Let's be honest--how many people want to read about my days spent researching master's programs, studying vocabulary and math, and completing very tedious (and often dreadful) Econ assignments? Yeah, didn't think so.
But now that most of that is over with, I can share what might be of interest to some of you. It pertains to my experience with Graduate Records Exam (GRE). As some of you know, the test was dramatically changed in August 2011. The scoring system is different, as is much of the material they test you on (for more information click here). I won't go into the particulars, but for those of you thinking about going to graduate school and taking the GRE, here are some tips that I found in my time preparing for and then taking the test:
1. Don't study too much or too little. Remember 2 things to help you strike a balance between overdoing it and being a little too lazy. One- this is JUST a test! Two- This is a test that could change your life.
I studied for a little over 2 months. For me, this was the perfect amount of time to completely relearn algebra, geometry, statistics, etc, and brush up on advanced vocabulary.
2. Study to eliminate weaknesses and build on existing strengths. Math is my weakness. English and writing are my strengths. I spent 85+ percent of my time studying for the quantitative section. I spent zero time studying for the analytical, as I always found that studying how to write well is a waste of time. And I spent all my verbal studying time on vocabulary.
3. Don't underestimate the power of PRACTICE. Seriously this is the best tip I can give you. Take practice tests AS MUCH AS POSSIBLE. I wish I would have done this more. Practice the things you are studying over and over again. If you don't, you'll just forget them come test time.
4. Accept that the GRE is a standardized test, and as such is supposed to test your knowledge AND your natural abilities. As much as I studied for math, I didn't get close to a perfect score. And this is because I can't make myself brilliant at math in 2 months. I probably can't do it in 6 months. The GRE has too many potential things it could ask you, which is why you must rely on your accumulated knowledge. This, I believe, particularly applies to the Verbal section, since reading comprehension is not something one can study, but something that is built up over time.
5. Buy or use resources that you won't dread studying from, then set a study schedule and stick to it. I bought or borrowed numerous books, some of which I hated (and so barely used). Others I loved because they were user friendly.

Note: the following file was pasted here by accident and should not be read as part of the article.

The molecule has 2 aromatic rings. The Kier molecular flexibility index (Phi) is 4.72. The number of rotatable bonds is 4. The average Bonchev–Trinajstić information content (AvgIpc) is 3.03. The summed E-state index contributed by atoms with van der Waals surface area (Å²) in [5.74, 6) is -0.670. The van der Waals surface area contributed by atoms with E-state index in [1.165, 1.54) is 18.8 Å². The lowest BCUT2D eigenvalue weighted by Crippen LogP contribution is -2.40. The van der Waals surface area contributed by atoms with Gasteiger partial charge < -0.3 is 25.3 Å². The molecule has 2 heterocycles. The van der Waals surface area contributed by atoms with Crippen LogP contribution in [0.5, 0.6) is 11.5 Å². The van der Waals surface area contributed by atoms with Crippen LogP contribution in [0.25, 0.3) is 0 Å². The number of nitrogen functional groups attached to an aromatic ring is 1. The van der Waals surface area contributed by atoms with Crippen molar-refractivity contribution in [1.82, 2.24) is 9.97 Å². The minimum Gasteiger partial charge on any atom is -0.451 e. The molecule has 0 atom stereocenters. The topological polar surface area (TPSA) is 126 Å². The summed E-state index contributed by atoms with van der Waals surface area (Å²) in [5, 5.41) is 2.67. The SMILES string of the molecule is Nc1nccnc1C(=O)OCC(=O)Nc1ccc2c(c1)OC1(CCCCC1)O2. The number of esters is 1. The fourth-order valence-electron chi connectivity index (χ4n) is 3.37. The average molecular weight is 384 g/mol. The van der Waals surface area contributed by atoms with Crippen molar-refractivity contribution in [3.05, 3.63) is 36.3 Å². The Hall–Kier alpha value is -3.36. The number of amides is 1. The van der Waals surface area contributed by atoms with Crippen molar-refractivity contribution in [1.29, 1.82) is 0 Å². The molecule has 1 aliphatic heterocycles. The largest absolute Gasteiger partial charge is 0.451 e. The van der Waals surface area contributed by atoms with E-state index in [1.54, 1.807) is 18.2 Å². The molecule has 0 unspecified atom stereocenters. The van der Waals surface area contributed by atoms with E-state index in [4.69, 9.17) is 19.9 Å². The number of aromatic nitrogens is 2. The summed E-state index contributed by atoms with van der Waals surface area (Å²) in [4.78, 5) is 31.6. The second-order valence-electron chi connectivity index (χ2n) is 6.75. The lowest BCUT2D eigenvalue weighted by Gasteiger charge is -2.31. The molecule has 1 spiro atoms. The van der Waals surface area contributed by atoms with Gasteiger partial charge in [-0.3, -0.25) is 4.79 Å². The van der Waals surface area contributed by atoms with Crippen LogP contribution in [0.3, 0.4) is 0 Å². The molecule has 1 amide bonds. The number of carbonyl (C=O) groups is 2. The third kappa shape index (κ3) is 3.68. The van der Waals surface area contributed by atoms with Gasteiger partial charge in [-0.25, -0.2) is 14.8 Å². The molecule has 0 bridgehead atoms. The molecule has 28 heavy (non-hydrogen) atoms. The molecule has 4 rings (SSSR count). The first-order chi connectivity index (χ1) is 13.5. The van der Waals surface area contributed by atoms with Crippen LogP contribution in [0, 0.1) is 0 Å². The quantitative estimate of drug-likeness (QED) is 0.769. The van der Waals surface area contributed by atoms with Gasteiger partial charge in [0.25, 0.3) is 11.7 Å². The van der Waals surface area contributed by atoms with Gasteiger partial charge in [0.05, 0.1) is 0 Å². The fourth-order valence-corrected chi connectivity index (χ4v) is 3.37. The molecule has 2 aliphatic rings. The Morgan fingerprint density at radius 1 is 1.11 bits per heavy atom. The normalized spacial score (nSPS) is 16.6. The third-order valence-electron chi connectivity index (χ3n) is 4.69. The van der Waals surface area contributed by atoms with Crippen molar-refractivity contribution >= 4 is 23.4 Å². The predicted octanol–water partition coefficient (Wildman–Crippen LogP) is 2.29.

My hated book(s)/resources: Barron huge GRE book. The math study guide by ETS.
Books/resources I found helpful: Barron's Essential Words for the GRE, Kaplan's free practice tests online, the free practice test by ETS, and any free test I found in borrowed books.
My favorite GRE study book: Cliffnotes Math Review for Standardized Tests
And a few things to keep in mind about testing day
- The test is long. I mean REALLY long. If you aren't used to sitting in one place for 4 hours straight, you will be in trouble if you don't take enough practice tests in actual testing conditions. I took about 4 practice tests, none of which I completed in test-like conditions. Big mistake. Around section 4 of 6 I reached my tolerance point for reading yet another endless passage. This induced me to guess more, and care less.
- Remember the difference between a square and a circle. Some questions require just one response, others allow you to choose more than one. The shape of the button you click on will indicate which type of question you are dealing with.
- Pay attention to the clock. During practice tests I had no problem completing the verbal sections with time left over, but on actual testing day I spent more time on each question, and found myself having to guess on the last few per section. So look at the clock!
And that's it. While I won't post my scores on my blog (sorry people), I can report that I did very well on the verbal, did exactly how I expected on the math, and was slightly disappointed with my analytical score.
All in all, I feel content. We'll see if that changes once I get responses back from my potential graduate programs. Wish me luck!